Fourth Edition Introduction

Hired by a doddery academic to map out an old abandoned keep near the town of Winterhaven, I join a disparate band of adventurers. As we start our journey the introductions are made. 'What's your name?'


'That's nice, Argo. Me Jane. HA HA HA!'

'No, Iago. *sigh* Do you have no culture?'

For some reason the conversation then lacks for the journey, but excitement is still to be had when some kobolds jump out from behind some rocks, probably shout 'Utinni!', and start attacking.

A couple of eagle-eyed fellows I find myself adventuring with quickly spot these kobolds and leap in to action, drawing weapons with lightning speed and loosing missiles before I have even noticed what's occurring.

'Do we have combat advantage over the kobolds in the surprise round?'

'As they are the ambushers I would say it's safe to suppose that we don't.' Despite this initial setback, as well as the shaky introductions, we work together to defeat the kobold... well, I'm reluctant to use the word 'threat'. Warlock, warlord, fighter, ranger and wizard, our different abilities and powers work in harmony and we swiftly kill the ambushers.

Onwards to Winterhaven, where we shall spend the night before heading to the old keep.

3 Responses to “Fourth Edition Introduction”

  1. SmakenDahed Says:

    How are you enjoying 4e? I picked it up, thought it was pretty neat but then started to notice you were really limited in the character creation when compared to previous versions.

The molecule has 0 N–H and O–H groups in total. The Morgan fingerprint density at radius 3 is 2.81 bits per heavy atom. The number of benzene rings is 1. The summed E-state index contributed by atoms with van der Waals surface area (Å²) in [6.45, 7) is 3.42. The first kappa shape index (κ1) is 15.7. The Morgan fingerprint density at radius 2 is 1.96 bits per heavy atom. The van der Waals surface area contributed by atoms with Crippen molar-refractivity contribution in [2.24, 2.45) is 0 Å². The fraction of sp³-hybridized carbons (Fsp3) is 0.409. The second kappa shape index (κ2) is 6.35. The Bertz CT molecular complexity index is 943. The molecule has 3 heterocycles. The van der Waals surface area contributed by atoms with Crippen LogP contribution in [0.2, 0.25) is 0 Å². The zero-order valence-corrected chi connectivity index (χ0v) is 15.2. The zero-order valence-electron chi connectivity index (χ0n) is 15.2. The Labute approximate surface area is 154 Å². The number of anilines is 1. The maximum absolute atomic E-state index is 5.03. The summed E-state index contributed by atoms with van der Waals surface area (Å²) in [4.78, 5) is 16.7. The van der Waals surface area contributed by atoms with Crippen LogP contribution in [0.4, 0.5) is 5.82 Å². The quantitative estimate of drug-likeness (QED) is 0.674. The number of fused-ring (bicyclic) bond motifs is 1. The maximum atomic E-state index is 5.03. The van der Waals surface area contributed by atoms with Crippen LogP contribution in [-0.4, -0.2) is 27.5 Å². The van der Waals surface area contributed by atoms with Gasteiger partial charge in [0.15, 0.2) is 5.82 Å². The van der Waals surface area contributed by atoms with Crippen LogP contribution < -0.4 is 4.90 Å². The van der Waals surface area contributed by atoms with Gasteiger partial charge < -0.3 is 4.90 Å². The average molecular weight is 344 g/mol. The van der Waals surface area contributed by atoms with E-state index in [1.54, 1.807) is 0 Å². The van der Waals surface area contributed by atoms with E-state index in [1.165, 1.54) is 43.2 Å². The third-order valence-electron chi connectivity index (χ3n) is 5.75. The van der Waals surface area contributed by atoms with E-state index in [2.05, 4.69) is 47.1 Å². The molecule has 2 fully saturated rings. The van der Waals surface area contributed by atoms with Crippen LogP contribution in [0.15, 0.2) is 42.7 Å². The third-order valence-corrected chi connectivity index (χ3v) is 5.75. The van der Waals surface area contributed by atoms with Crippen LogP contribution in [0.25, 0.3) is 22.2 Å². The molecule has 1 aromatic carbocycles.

I love their encounter building and treasure scaling. I loved what they did with the character races and healing. I also liked the big picture of the game, I just didn't like the lack of choice (i.e. try to cast Cause Wounds or make a necromancer) presented in the PHB for powers and character customization.

  2. Elf Says:

    It's still early to tell, having played just one session so far. I agree that character creation looks to be quite limited, where most 1st level characters in the same class will be nearly identical.

    I imagine that the character possibilities will expand with the introduction of the new books to be released, including more wizard classes. Whilst that will lead to more choice I am a little opposed to buying new books every few months for what should be core features.

    Time will tell whether our group enjoys 4e. If not, expect tales from a different system within a few of months.

  3. SmakenDahed Says:

    "Whilst that will lead to more choice I am a little opposed to buying new books every few months for what should be core features."

    This is another reservation I had with it as well. I understand they need to make their money, but it's sort of like selling a car without wheels.